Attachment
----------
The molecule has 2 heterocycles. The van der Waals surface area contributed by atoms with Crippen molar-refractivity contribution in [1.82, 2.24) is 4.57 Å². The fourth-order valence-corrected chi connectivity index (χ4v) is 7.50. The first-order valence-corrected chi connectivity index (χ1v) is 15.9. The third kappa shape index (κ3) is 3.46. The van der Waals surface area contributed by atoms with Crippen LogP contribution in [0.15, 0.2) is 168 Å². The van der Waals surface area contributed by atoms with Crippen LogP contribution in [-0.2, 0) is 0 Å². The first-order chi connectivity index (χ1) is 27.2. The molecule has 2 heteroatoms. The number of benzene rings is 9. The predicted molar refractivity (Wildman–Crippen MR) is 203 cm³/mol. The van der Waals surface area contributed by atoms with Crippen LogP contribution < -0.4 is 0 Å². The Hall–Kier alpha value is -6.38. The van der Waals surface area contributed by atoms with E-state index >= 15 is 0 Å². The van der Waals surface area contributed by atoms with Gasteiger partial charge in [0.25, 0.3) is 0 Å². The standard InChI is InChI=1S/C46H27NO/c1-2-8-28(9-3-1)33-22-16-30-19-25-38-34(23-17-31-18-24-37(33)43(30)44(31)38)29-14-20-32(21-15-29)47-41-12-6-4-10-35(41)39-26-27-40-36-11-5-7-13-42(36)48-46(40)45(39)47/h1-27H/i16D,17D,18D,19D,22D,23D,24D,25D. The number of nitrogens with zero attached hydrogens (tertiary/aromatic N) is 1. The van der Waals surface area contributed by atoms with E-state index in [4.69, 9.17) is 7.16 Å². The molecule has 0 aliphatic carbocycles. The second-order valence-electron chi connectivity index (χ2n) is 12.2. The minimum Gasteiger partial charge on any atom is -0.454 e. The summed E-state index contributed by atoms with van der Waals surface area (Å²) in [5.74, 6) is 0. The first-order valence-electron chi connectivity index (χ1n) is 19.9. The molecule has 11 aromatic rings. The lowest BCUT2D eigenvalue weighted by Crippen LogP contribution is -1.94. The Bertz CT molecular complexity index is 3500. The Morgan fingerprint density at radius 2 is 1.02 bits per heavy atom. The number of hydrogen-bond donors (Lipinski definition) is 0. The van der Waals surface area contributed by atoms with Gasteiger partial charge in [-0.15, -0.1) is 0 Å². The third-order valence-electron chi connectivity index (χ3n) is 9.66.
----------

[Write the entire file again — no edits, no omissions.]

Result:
The molecule has 2 heterocycles. The van der Waals surface area contributed by atoms with Crippen molar-refractivity contribution in [1.82, 2.24) is 4.57 Å². The fourth-order valence-corrected chi connectivity index (χ4v) is 7.50. The first-order valence-corrected chi connectivity index (χ1v) is 15.9. The third kappa shape index (κ3) is 3.46. The van der Waals surface area contributed by atoms with Crippen LogP contribution in [0.15, 0.2) is 168 Å². The van der Waals surface area contributed by atoms with Crippen LogP contribution in [-0.2, 0) is 0 Å². The first-order chi connectivity index (χ1) is 27.2. The molecule has 2 heteroatoms. The number of benzene rings is 9. The predicted molar refractivity (Wildman–Crippen MR) is 203 cm³/mol. The van der Waals surface area contributed by atoms with Crippen LogP contribution < -0.4 is 0 Å². The Hall–Kier alpha value is -6.38. The van der Waals surface area contributed by atoms with E-state index >= 15 is 0 Å². The van der Waals surface area contributed by atoms with Gasteiger partial charge in [0.25, 0.3) is 0 Å². The standard InChI is InChI=1S/C46H27NO/c1-2-8-28(9-3-1)33-22-16-30-19-25-38-34(23-17-31-18-24-37(33)43(30)44(31)38)29-14-20-32(21-15-29)47-41-12-6-4-10-35(41)39-26-27-40-36-11-5-7-13-42(36)48-46(40)45(39)47/h1-27H/i16D,17D,18D,19D,22D,23D,24D,25D. The number of nitrogens with zero attached hydrogens (tertiary/aromatic N) is 1. The van der Waals surface area contributed by atoms with E-state index in [4.69, 9.17) is 7.16 Å². The molecule has 0 aliphatic carbocycles. The second-order valence-electron chi connectivity index (χ2n) is 12.2. The minimum Gasteiger partial charge on any atom is -0.454 e. The summed E-state index contributed by atoms with van der Waals surface area (Å²) in [5.74, 6) is 0. The first-order valence-electron chi connectivity index (χ1n) is 19.9. The molecule has 11 aromatic rings. The lowest BCUT2D eigenvalue weighted by Crippen LogP contribution is -1.94. The Bertz CT molecular complexity index is 3500. The Morgan fingerprint density at radius 2 is 1.02 bits per heavy atom. The number of hydrogen-bond donors (Lipinski definition) is 0. The van der Waals surface area contributed by atoms with Gasteiger partial charge in [-0.15, -0.1) is 0 Å². The third-order valence-electron chi connectivity index (χ3n) is 9.66.